Beneath the village of Rosia Montana, located in west-central Romania, there lies a massive deposit of gold ore–over 300 tonnes. The village has been living on top of it for over 2000 years now; but today the village, indeed the entire area is threatened. Canada’s own Gabriel Resources wants to turn it into Europe’s largest open-pit cyanide mine.
If all goes as planned, 2000 people will be relocated; and 5 mountains, 10 Churches, 12 Cemeteries and 958 farms will be destroyed. On top of that, a cyanide lake will be made of a valley neighboring Rosia Montana.
Some are welcoming the mine, however, because it will ease the high level of unemployment and poverty in the village; but a number of people are altogether opposed to it.
It’s not just because of the destruction and displacement or the loss of 2000 years of history and culture. It’s also because of the intended use of cyanide… You see, an environmental catastrophe occurred at a nearby mine five years ago, which is still fresh in the minds of many. A dam ruptured, unleashing cyanide sludge into the local river system, contaminating the drinking water of millions of people, and killing more than 1200 tonnes of fish. Obviously, no one wants this to happen again.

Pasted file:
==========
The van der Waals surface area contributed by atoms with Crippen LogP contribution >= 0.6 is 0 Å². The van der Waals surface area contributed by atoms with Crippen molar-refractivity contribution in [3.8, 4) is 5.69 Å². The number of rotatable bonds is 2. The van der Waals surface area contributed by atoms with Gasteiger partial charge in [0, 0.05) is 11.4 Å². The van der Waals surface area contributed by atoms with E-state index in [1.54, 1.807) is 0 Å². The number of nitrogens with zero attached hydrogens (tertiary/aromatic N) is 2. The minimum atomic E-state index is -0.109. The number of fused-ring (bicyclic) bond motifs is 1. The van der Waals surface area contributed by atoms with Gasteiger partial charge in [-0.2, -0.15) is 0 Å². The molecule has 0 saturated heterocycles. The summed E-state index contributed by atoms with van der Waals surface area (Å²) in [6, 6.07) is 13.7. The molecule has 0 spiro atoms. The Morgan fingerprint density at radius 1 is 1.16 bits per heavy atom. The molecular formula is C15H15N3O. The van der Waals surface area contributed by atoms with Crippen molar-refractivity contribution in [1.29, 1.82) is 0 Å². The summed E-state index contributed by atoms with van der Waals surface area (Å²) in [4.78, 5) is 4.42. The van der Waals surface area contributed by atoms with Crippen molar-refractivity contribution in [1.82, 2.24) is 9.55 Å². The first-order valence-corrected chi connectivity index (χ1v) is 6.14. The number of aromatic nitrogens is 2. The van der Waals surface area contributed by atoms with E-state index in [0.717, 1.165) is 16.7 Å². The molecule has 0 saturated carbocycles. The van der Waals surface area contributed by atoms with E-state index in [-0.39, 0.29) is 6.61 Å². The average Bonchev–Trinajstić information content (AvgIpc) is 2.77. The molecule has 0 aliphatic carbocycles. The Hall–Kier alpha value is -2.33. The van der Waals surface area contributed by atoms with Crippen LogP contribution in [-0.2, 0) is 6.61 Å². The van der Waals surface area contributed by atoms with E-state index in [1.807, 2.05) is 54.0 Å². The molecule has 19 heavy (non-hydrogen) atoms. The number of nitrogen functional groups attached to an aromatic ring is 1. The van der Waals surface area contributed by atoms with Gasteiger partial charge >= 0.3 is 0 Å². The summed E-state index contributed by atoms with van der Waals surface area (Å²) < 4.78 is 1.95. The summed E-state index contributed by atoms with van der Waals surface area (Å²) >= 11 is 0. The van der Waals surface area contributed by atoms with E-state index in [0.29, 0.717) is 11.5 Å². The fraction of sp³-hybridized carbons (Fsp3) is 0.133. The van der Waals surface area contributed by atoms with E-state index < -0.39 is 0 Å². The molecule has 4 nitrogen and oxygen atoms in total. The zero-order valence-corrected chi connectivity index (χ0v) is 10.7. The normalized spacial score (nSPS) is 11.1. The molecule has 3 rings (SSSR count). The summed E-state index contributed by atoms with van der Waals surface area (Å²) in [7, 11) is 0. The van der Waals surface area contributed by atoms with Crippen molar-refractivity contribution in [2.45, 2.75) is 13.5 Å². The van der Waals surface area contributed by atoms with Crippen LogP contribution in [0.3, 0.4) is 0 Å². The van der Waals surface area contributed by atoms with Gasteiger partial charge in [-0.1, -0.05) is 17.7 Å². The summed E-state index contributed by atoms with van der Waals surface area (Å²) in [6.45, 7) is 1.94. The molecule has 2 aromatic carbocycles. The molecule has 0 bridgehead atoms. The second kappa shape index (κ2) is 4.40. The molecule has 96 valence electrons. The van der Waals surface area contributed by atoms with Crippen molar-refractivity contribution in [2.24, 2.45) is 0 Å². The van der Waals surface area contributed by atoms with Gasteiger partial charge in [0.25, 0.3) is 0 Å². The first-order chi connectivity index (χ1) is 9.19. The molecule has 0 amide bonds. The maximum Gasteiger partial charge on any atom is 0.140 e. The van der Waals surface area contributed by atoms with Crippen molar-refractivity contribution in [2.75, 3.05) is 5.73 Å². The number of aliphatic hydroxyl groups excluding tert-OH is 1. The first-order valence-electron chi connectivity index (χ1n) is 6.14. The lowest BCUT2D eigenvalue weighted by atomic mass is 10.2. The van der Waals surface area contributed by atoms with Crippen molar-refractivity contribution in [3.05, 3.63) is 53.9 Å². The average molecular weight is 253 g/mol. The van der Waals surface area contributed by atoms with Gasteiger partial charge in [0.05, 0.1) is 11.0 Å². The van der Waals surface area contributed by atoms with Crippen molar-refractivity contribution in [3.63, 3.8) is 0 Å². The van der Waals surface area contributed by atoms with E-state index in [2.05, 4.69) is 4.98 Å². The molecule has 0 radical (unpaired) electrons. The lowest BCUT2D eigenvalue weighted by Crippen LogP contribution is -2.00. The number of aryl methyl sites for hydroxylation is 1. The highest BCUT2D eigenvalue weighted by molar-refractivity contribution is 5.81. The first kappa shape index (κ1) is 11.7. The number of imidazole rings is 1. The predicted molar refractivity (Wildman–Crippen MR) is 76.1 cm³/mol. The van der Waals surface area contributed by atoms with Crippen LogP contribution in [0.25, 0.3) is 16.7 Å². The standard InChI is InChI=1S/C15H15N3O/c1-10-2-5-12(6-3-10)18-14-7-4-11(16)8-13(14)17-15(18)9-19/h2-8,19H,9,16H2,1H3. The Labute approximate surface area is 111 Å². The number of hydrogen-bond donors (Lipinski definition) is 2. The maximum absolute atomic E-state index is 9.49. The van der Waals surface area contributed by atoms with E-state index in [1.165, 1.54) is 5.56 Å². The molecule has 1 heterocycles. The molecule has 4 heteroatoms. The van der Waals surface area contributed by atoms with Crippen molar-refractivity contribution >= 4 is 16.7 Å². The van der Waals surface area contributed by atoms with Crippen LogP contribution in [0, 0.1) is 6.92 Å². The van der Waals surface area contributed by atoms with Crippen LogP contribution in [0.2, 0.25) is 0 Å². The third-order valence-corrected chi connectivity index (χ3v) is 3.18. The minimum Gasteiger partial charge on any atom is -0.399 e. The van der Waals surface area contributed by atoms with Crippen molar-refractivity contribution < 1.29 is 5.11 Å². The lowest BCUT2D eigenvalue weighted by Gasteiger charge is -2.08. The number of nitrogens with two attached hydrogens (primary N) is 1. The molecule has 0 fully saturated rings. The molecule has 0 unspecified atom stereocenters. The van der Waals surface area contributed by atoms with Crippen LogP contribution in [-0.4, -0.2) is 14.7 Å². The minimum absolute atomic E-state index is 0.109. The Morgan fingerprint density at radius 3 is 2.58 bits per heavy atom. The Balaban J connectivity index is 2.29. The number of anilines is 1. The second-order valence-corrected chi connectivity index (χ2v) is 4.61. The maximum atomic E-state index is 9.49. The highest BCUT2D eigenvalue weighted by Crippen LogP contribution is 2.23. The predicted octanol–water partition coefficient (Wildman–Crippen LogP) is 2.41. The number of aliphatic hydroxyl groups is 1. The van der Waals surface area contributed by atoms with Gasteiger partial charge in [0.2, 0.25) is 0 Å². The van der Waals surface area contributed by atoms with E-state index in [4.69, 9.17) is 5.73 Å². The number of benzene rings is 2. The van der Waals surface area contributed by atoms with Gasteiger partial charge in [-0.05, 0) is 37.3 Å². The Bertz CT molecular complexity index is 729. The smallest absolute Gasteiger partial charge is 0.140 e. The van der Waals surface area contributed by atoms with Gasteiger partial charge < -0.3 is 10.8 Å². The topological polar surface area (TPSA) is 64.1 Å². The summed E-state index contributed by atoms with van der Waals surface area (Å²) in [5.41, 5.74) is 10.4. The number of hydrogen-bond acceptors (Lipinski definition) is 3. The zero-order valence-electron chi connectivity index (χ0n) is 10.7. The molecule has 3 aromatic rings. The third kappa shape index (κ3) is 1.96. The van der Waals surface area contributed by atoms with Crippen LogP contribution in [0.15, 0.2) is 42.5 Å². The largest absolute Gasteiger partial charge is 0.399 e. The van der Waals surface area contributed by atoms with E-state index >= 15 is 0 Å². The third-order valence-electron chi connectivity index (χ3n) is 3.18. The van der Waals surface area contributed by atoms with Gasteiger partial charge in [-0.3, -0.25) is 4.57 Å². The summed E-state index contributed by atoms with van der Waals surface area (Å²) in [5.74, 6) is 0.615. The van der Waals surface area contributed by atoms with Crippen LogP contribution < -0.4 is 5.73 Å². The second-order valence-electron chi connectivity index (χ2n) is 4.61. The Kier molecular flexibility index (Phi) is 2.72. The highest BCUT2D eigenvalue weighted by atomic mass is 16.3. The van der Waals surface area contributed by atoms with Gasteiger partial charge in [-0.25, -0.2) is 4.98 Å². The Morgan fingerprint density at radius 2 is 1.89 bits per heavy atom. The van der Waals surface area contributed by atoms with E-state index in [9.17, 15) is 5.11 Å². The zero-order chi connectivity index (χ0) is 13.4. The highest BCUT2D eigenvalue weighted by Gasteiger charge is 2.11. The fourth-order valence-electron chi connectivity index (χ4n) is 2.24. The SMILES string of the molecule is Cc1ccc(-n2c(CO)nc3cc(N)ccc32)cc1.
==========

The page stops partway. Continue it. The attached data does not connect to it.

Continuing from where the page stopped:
This mine will actually improve the environment
Another side of the story comes in the form of propaganda. Apparently the company put out the film “Mine your own business” which among other things, claims environmentalists (like Greenpeace) are anti-human and want to stop Romanians from ‘developing.’
Proponents of Rosia Montana Gold mine also claim “Gold Futures” is biased, misleading, and leaves out important details. For instance, they say this is not a “David and Goliath” story, because Greenpeace and George Soros are involved. They also say the village of Rosia Montana overwhelmingly wants the mine to go ahead.
Putting the David and Goliath thing aside, I’ve seen no proof to verify the above assertions, but from the video I see the company has claimed the mine will actually “improve the environment–” in addition to help restore the village and alleviate the hardships of poverty and unemployment.
That last point is a reasonable truth; but it’s only going to last for about 15 years (the projected lifespan of the mine) and then Rosia Montana will quickly fall back to where it is today, but with some minor differences: There will be fewer people, a cyanide lake, an irreparably damaged environment… Oh, and no gold…
For more information, please visit www.rosiamontana.ro and rosiamontana.org
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